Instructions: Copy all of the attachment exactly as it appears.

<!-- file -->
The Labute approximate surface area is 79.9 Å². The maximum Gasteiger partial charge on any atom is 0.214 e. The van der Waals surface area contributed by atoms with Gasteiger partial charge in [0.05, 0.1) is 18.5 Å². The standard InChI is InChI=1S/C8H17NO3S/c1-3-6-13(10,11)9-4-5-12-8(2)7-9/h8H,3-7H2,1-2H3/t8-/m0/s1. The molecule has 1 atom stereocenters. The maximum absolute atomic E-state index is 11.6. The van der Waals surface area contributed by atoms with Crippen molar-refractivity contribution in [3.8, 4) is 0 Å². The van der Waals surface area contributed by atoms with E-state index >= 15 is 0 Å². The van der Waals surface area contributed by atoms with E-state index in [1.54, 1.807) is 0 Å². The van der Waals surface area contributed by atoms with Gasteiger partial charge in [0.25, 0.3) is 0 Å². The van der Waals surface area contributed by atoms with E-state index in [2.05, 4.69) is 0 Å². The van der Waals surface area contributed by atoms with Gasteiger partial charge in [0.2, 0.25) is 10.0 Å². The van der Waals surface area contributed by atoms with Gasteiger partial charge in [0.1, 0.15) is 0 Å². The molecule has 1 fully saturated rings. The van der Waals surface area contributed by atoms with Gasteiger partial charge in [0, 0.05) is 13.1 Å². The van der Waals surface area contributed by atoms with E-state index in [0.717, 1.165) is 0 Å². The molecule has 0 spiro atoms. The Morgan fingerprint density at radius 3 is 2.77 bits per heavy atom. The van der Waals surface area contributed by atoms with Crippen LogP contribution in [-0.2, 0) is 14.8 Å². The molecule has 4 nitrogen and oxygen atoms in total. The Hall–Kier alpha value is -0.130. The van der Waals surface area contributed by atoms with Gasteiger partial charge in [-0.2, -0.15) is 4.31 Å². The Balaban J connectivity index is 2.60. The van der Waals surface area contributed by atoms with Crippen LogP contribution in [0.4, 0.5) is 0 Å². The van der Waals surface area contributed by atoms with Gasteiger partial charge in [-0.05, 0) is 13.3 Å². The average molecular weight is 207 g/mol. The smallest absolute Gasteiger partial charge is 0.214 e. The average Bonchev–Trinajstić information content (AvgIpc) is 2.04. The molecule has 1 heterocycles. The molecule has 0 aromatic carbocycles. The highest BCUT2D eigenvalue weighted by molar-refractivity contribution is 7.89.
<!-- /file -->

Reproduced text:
The Labute approximate surface area is 79.9 Å². The maximum Gasteiger partial charge on any atom is 0.214 e. The van der Waals surface area contributed by atoms with Gasteiger partial charge in [0.05, 0.1) is 18.5 Å². The standard InChI is InChI=1S/C8H17NO3S/c1-3-6-13(10,11)9-4-5-12-8(2)7-9/h8H,3-7H2,1-2H3/t8-/m0/s1. The molecule has 1 atom stereocenters. The maximum absolute atomic E-state index is 11.6. The van der Waals surface area contributed by atoms with Crippen molar-refractivity contribution in [3.8, 4) is 0 Å². The van der Waals surface area contributed by atoms with E-state index >= 15 is 0 Å². The van der Waals surface area contributed by atoms with E-state index in [1.54, 1.807) is 0 Å². The van der Waals surface area contributed by atoms with Gasteiger partial charge in [0.25, 0.3) is 0 Å². The van der Waals surface area contributed by atoms with E-state index in [2.05, 4.69) is 0 Å². The van der Waals surface area contributed by atoms with Gasteiger partial charge in [0.2, 0.25) is 10.0 Å². The van der Waals surface area contributed by atoms with Gasteiger partial charge in [0.1, 0.15) is 0 Å². The molecule has 1 fully saturated rings. The van der Waals surface area contributed by atoms with Gasteiger partial charge in [0, 0.05) is 13.1 Å². The van der Waals surface area contributed by atoms with E-state index in [0.717, 1.165) is 0 Å². The molecule has 0 spiro atoms. The Morgan fingerprint density at radius 3 is 2.77 bits per heavy atom. The van der Waals surface area contributed by atoms with Crippen LogP contribution in [-0.2, 0) is 14.8 Å². The molecule has 4 nitrogen and oxygen atoms in total. The Hall–Kier alpha value is -0.130. The van der Waals surface area contributed by atoms with Gasteiger partial charge in [-0.2, -0.15) is 4.31 Å². The Balaban J connectivity index is 2.60. The van der Waals surface area contributed by atoms with Crippen LogP contribution in [0.4, 0.5) is 0 Å². The van der Waals surface area contributed by atoms with Gasteiger partial charge in [-0.05, 0) is 13.3 Å². The average molecular weight is 207 g/mol. The smallest absolute Gasteiger partial charge is 0.214 e. The average Bonchev–Trinajstić information content (AvgIpc) is 2.04. The molecule has 1 heterocycles. The molecule has 0 aromatic carbocycles. The highest BCUT2D eigenvalue weighted by molar-refractivity contribution is 7.89.